In the news...

September 14, 2012

Neil Armstrong memorial held in Washington

Tags:
PO2 Alexandra Snyder
Navy News


The nation had a chance to say goodbye to Neil Armstrong, the first man to walk on the moon, during a televised memorial service at the Washington National Cathedral Sept. 13.

The former Navy pilot and astronaut passed away Aug. 25 from complications following a heart surgery performed Aug. 8. He was 82 years old.

“Neil will always be remembered for taking human kind’s first small step in a world beyond our own,” said Charles Bolden, current administrator of NASA. “But it was courage, grace and humility he displayed throughout his life that lifted him above the stars. Neil Armstrong left more than footprints and a flag on the moon. In fact, as President Obama said in a letter to [Neil's widow Carol] and family this morning, ‘Future generations will draw inspiration from his spirit of discovery, humble composure and pioneering leadership, in setting a bold new course for space exploration. The imprint he left on the surface of the moon, and the story of human history, is matched only by the extraordinary mark he left on the hearts of all Americans.’”

Family, friends, politicians and fellow astronauts lined the pews at the ceremony, sharing their thoughts on the life of the notoriously private veteran.
Retired Navy Capt. and former astronaut Eugene Cernan recalled Armstrong’s generous spirit.

“Neil was always willing to give of himself. When Neil, Jim Lovell and myself had the opportunity to visit the troops in Iraq… meeting them in chow halls, control centers, and yes, even armored carrier and helicopters, those enthusiastic men and women, yet to be born when Neil walked on the moon, were mesmerized by his presence. In a typical Neil fashion, he would always walk in, introduce himself as if they didn’t know who he was, and he’d always give them a ‘Hi, how are you guys doing.’ Asked one overwhelmed, inquisitive Marine, ‘Mr. Armstrong, why are you here?’ Neil’s thoughtful and sincerely honest reply was, ‘Because you are here.’”

Addressing Armstrong, a visibly emotional Cernan added, “It’s now for you a new beginning, but for us, I promise you, it is not the end. Farewell, my friend.”

Armstrong flew nearly 80 missions during the Korean War. During one such flight, the right wing of Armstong’s plane was clipped by a cable wire over North Korea. He managed to fly into friendly territory before parachuting to safety.

After being honorably discharged from the Navy, Armstrong joined NASA as part of its second group of astronauts. He then went on to command the Apollo 11 mission that saw him walk on the moon in July of 1969. After the mission was successfully completed, Armstrong and his crew landed in the Pacific Ocean where they were picked up by sailors.

Returning to the water meant his mission was complete, said Lovell, Armstrong’s friend and fellow astronaut, in an interview with USA Today.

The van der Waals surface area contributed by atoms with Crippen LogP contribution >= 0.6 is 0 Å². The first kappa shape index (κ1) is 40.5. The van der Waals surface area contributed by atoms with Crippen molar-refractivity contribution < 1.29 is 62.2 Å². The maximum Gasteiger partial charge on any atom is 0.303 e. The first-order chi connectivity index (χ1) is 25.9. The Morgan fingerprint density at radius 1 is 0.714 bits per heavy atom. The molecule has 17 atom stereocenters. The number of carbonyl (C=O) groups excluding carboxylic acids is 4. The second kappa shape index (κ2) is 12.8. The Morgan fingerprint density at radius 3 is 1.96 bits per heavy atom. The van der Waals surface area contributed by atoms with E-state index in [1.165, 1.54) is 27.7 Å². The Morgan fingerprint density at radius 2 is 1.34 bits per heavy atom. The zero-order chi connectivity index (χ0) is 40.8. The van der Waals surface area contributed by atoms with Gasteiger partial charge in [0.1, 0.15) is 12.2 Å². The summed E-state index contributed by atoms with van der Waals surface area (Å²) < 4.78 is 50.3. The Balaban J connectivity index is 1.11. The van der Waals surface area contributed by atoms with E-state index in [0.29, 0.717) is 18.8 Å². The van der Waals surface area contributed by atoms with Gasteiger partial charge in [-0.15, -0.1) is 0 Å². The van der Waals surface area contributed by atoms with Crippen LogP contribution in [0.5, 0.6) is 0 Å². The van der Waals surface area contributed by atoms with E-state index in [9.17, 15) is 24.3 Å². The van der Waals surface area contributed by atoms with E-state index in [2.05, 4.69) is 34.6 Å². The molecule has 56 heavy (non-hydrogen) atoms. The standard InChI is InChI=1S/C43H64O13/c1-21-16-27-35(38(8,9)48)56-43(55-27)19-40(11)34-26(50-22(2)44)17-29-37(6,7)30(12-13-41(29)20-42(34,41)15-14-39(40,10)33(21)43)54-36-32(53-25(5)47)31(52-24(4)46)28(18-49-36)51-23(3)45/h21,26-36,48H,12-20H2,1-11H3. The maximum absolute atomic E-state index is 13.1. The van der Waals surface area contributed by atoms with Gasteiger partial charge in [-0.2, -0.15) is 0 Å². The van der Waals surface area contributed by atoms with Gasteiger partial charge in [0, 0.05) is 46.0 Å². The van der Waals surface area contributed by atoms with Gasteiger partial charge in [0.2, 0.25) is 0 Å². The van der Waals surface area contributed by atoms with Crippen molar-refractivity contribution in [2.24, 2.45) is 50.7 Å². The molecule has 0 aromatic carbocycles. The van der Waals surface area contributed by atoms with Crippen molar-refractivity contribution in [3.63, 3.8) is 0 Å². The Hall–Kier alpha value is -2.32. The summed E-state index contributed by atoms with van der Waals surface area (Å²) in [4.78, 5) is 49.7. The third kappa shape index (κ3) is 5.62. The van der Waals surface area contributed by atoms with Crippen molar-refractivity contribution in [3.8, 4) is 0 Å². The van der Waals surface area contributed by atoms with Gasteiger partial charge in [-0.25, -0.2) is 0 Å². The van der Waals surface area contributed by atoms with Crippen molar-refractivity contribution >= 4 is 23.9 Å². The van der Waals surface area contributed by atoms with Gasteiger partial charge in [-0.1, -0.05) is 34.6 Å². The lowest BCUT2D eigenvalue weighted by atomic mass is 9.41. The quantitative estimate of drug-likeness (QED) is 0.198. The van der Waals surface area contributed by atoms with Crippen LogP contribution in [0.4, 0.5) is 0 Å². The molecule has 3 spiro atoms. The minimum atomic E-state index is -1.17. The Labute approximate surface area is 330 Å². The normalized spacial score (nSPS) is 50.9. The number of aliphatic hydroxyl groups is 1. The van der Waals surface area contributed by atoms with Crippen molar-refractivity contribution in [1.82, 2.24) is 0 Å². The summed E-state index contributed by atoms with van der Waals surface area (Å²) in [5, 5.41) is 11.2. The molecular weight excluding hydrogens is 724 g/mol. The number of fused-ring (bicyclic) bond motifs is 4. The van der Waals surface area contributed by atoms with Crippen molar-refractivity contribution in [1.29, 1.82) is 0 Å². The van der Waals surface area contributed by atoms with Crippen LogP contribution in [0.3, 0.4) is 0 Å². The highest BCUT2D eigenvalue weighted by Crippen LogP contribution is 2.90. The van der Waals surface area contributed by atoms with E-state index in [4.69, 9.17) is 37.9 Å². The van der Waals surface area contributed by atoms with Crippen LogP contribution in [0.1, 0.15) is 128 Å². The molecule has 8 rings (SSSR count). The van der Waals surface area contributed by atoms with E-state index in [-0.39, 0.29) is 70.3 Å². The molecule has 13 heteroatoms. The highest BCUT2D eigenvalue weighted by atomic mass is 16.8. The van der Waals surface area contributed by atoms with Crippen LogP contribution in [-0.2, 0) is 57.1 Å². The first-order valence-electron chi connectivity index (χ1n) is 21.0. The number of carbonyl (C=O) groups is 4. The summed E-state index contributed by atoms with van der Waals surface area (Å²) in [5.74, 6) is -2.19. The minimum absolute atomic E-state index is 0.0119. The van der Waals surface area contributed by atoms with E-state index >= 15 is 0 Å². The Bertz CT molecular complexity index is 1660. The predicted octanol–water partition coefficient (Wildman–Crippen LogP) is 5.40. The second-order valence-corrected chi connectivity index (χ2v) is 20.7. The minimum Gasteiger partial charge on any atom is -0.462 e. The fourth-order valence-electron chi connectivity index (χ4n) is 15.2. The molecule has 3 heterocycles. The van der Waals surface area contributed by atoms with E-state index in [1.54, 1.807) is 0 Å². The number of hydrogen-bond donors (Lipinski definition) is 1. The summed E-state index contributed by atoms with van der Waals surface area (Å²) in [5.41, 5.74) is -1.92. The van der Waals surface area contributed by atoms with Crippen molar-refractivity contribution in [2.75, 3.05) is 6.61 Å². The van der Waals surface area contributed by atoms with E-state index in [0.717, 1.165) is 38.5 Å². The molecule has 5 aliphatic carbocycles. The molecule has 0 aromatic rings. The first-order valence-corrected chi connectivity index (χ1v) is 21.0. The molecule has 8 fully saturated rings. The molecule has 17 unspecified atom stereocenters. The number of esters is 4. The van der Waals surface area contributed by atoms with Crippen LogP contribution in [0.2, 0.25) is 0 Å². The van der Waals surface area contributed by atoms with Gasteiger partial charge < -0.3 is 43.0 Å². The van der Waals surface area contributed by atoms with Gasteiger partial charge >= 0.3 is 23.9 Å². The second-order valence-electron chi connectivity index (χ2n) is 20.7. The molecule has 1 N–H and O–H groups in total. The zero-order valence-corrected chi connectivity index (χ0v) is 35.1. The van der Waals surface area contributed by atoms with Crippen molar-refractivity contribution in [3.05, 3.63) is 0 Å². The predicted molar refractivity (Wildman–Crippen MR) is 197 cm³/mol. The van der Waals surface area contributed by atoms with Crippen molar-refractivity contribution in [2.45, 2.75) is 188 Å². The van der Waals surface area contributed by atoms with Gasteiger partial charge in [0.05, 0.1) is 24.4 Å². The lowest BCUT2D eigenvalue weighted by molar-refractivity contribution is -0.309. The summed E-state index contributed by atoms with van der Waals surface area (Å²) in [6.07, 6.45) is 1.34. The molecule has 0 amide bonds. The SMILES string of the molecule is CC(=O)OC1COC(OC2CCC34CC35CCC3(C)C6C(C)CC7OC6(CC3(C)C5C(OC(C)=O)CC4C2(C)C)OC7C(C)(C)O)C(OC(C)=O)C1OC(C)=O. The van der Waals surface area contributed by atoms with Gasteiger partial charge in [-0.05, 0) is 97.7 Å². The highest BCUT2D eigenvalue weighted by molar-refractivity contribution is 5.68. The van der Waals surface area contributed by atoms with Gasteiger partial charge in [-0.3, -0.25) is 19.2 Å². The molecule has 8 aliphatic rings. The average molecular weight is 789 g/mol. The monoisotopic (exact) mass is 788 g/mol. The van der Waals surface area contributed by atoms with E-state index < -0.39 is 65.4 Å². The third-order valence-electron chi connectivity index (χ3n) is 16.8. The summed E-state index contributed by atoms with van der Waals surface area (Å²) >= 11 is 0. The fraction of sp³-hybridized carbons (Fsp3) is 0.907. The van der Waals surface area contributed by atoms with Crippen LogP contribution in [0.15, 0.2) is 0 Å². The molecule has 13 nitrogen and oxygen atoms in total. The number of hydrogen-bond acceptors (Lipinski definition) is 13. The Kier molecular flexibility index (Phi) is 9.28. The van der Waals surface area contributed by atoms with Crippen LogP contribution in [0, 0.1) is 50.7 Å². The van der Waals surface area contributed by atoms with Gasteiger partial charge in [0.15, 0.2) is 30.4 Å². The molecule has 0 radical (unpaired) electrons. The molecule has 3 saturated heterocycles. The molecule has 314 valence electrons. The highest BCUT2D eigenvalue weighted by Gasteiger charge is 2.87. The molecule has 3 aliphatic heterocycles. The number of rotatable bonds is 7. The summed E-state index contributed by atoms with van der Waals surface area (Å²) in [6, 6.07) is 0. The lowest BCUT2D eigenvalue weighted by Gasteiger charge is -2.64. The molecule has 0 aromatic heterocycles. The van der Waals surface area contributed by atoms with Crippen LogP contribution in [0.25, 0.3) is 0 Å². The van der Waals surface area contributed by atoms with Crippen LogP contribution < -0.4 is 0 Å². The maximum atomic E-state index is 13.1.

“He’s a Navy man,” said Lovell. “It’s how he knew he was finished. It’s how he knew his work was done.”

Armstrong will be buried at sea.




All of this week's top headlines to your email every Friday.


 
 

 

Headlines April 14, 2014

Business: U.S. Navy looks to leverage submarine work to keep costs down - The U.S. Navy hopes to save money and time by leveraging industry investments as it replaces its Ohio-class nuclear-armed submarines with the Virginia-class attack submarines now built by General Dynamics Corp and Huntington Ingalls Industries Inc.  Study raises red flags on California aerospace...
 
 

News Briefs April 14, 2014

U.S. Navy destroyer Zumwalt christened in Maine The U.S. Navy has christened the first ship of its newest class of destroyers, a 610-foot (186-meter)-long warship with advanced technologies and a stealthy design that will reduce its visibility on enemy radars. The warship bears the name of the late Adm. Elmo ìBudî Zumwalt, who became the...
 
 
Navy photograph by Seamn Edward Guttierrez III

Russian aircraft flies near U.S. Navy ship in Black Sea

Navy photograph by Seamn Edward Guttierrez III Sailors man the rails as the Arleigh Burke-class guided-missile destroyer USS Donald Cook arrives at Naval Station Rota, Spain, Feb. 11, 2014. Donald Cook is the first of four Arle...
 

 

45th Space Wing launches NRO Satellite on board Atlas V

The 45th Space Wing successfully launched a United Launch Alliance Atlas V rocket from Space Launch Complex 41, Vandenberg Air Force Base, Calif., at 1:45 p.m. April 10 carrying a classified national security payload. The payload was designed and built by the National Reconnaissance Office. “I am proud of the persistence and focus of the...
 
 

U.S. Air Force selects Cubic for Moroccan P5 air combat training system

Cubic Defense Systems, a subsidiary of Cubic Corporation announced April 11 it has been awarded a contract valued at more than $5 million from the U.S. Air Force to supply its P5 Combat Training System to the Moroccan Air Force. Morocco will join the United States Air Force, Navy, and Marine Corps, along with a...
 
 
Lockheed Martin photograph

NASA’s Orion Spacecraft powers through first integrated system testing

Lockheed Martin photograph Engineers in the Operations and Checkout Building at NASA’s Kennedy Space Center in Florida, perform avionics testing on the Orion spacecraft being prepared for its first trip to space later this ye...
 




0 Comments


Be the first to comment!


Leave a Reply

Your email address will not be published. Required fields are marked *

You may use these HTML tags and attributes: <a href="" title=""> <abbr title=""> <acronym title=""> <b> <blockquote cite=""> <cite> <code> <del datetime=""> <em> <i> <q cite=""> <strike> <strong>